That being said, I think you can still achieve some level of balance while working crazy hours, it just makes for very busy days. I find myself to be much more effective in the office on days that I go to the gym, and it’s crazy the amount of mental clarity it brings. I think that if you had to pick one thing to help you balance your life while in the startup mode, it would be to go to the gym or to take a walk after work. Both of those work wonders.


What's your business philosophy and future vision look like?

I guess I haven’t given this a ton of thought, but my business philosophy could be loosely

described as the following: By creating a strong brand that focuses on incredible customer service, quality product, and efficient internet marketing, we will build a business that outlasts us and compounds our efforts for years to come.


As we build our brand name and our network of recurring customers, we will be able continually decrease our customer acquisition cost, while continuing to increase the value we deliver to our customers.


Welcome to our latest newsletter! As a hauling business owner, it's crucial to constantly evaluate the return on effort (ROE) in your operations. This concept can significantly impact your bottom line and overall business efficiency.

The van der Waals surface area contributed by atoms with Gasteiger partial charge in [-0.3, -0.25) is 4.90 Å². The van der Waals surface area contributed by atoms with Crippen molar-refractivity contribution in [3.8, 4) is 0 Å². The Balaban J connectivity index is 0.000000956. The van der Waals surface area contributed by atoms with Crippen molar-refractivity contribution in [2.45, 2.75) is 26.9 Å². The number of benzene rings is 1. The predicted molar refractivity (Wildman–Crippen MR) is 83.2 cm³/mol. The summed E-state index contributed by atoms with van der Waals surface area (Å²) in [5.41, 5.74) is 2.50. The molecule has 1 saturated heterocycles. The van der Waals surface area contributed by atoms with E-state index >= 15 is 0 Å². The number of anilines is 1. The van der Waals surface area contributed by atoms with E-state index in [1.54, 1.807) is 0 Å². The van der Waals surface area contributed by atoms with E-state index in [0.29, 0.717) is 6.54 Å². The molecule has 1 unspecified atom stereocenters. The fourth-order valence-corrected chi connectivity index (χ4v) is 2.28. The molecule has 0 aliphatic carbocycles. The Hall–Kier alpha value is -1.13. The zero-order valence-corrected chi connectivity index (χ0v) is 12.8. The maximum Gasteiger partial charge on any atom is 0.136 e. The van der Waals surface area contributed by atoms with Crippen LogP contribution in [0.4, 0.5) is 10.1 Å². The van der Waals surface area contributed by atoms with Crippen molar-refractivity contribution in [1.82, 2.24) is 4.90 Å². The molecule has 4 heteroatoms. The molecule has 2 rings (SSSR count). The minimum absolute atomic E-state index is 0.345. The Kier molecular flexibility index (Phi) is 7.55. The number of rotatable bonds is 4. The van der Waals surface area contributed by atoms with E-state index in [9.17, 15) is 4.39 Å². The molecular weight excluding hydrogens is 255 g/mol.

Understanding Return on Effort

Return on effort (ROE) isn't just about financial returns, it encompasses the overall value and benefits derived from the energy and resources you invest. For example, consider the time and money spent on setting up a new piece of equipment. Does it enhance productivity enough to justify the investment? Similarly, think about how streamlining your routes can save time and fuel, translating into higher efficiency and lower costs. ROE helps you make informed decisions by comparing the value generated against the effort expended.


This concept can guide you in prioritizing tasks that yield the highest returns. By focusing on high-ROE activities, you can ensure that your resources are utilized effectively, leading to better performance and increased profitability.


"Efficiency is doing things right; effectiveness is doing the right things." – Peter Drucker


Applying ROE to Your Hauling Operations

  1. Equipment Efficiency:  

  • Evaluation: Assess the productivity of your trucks and machinery. Are they providing maximum output for the time and money invested in maintenance and operation?

  • Action: Consider upgrading to more efficient models or enhancing your maintenance schedule to reduce downtime and increase longevity.

  1. Route Optimization: